A study from California State University indicates that children who play team sports are less likely to have mental health problems

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Participation alone could reduce the likelihood of children having mental health problems, according to a California State University study published in OLP.

Researchers analyzed 11,235 American children and adolescents between the ages of 9 and 13 and found that soccer, basketball, volleyball and other team sports can be very beneficial.

“Specifically, children and adolescents who played team sports were less likely to have symptoms of anxiety and depression, withdrawal, social problems, thinking problems, attention and behavior problems. breaking rules (in women only),” the study said.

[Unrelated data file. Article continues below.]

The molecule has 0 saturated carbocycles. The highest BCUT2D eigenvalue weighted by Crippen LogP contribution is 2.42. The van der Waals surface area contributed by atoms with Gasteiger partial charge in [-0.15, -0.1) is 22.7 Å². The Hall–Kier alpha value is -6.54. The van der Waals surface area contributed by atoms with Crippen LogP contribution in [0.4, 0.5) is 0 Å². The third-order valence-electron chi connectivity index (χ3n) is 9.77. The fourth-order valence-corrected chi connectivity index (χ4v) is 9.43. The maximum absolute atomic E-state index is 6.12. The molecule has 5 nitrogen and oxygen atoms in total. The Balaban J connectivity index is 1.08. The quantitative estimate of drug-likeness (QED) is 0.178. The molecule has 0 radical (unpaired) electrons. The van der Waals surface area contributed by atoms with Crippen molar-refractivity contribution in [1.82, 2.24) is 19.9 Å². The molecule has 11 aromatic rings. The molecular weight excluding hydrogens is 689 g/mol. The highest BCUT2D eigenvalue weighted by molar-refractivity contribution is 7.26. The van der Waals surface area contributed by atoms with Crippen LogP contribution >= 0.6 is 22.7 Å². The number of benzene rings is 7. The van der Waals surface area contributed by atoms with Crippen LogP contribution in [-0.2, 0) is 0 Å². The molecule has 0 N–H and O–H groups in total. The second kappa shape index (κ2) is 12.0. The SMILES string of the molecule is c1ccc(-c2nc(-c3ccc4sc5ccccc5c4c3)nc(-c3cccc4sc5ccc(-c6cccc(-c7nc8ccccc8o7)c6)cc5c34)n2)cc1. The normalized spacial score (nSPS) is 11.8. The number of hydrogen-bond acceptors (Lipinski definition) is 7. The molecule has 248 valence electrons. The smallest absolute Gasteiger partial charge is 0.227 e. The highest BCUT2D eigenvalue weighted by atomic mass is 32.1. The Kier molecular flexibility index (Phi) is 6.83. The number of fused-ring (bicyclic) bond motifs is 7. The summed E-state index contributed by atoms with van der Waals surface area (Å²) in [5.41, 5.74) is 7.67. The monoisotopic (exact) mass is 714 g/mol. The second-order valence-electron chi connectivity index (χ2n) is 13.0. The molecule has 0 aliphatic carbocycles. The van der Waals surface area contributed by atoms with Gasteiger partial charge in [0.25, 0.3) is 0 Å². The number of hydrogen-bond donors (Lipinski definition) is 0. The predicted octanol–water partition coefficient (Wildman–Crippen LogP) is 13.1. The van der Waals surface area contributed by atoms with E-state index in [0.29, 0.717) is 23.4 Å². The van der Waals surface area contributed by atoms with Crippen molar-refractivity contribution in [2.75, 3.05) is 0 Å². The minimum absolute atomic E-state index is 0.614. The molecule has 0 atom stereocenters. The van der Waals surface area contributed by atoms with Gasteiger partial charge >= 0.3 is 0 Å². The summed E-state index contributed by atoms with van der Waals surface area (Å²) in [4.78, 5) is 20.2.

But when it comes to individual sports, like golf, tennis and gymnastics, there’s a big difference.

“Children and adolescents who participated in individual sports had higher levels of mental health problems across multiple syndromes compared to those who did not participate in organized sports,” the study said.

Overall, the study says the findings suggest that the sport in question – whether a team or individual sport – could be an important factor in the correlation between sports participation and health. mental.

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